How Stress Can Break Your Heart—Literally

Broken heart syndrome can look and feel like a heart attack

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Dr. Ilan Wittstein, MD, a cardiologist at Johns Hopkins Hospital, in Baltimore, once had a middle-aged patient who discovered that her husband was cheating on her. Shortly after a heated argument over the infidelity, the woman began to experience shortness of breath and a crushing chest pain. Although it felt like a heart attack, it wasnt. Quite literally, the woman was suffering from a broken heart.

Officially known as takotsubo cardiomyopathy, broken heart syndrome is a rare heart condition with symptoms that can mimic those of a heart attack.

“A lot of people experiencing the death of a loved one have this condition,” says Dr. Wittstein. “Thats why we nicknamed this broken heart syndrome.”

First described in Japanese medical literature in 1990, takotsubo cardiomyopathy takes its name from a vase-shaped pot, used to trap octopus in Japan, “that has a thin neck and balloons out where the body of the octopus gets stuck,” explains cardiologist Richard Stein, MD, a professor at the New York University School of Medicine, in New York City.

In broken heart syndrome, the bottom of the heart temporarily balloons out and resembles the shape of the traps, says Dr. Stein, who is also a spokesman for the American Heart Association.

Broken heart syndrome is most common among women (especially white women who have gone through menopause), and people who have depression or anxiety.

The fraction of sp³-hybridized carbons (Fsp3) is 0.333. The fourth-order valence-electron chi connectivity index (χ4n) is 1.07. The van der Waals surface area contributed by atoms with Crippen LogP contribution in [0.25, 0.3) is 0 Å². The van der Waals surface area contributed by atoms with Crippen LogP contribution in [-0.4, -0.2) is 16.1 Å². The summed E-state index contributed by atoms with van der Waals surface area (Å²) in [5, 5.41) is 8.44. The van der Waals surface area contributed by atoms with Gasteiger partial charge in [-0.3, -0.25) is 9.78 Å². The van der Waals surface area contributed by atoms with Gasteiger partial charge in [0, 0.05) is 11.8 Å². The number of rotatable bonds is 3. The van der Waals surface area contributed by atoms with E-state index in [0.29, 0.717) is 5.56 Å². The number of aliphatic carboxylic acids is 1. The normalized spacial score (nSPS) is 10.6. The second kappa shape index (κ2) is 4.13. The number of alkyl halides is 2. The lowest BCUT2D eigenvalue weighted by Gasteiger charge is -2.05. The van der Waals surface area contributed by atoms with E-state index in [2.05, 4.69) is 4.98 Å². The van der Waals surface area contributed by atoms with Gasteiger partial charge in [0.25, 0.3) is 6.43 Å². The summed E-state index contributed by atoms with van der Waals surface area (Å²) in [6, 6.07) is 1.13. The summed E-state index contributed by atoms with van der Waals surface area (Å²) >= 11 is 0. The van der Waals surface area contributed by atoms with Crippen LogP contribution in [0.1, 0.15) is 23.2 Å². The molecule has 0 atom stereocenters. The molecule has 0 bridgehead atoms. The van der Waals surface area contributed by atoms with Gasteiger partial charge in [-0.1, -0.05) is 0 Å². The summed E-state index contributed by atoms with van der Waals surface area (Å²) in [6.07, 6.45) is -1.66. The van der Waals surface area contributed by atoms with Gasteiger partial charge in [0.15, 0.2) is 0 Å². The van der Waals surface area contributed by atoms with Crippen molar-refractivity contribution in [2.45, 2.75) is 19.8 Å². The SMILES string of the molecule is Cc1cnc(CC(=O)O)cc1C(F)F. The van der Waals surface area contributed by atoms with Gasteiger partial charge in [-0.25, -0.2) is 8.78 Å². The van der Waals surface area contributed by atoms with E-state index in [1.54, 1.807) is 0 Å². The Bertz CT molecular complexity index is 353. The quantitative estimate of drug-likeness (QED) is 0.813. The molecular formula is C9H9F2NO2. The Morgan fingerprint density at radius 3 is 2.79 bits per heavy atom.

Though broken heart syndrome remains relatively rare, the number of people experiencing it appears to be on the rise, says Dr. Wittstein. He estimates that 2% of all people thought to be having a heart attack actually have broken heart syndrome. Among postmenopausal women, the figure could be as high as 5% to 7%, he says.

Takotsubo cardiomyopathy stuns the heart
Although they arent certain, experts believe takotsubo cardiomyopathy is triggered by adrenaline and other hormones that flood the body in response to a stressful event, be it the death of a loved one, the loss of a job, a mugging, or even walking in to your surprise birthday party.

“Any kind of sudden stress response can cause weakening of heart muscle, whether its sudden fear—someone holding a gun to your head—or the distress your body goes through in the middle of a bad infection or stroke,” says Dr. Wittstein.

Stress is involved in 9 out of 10 cases of broken heart syndrome, Dr. Wittstein adds—including that of the betrayed woman.

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Lead writer: Amanda Gardner
Last Updated: February 10, 2010

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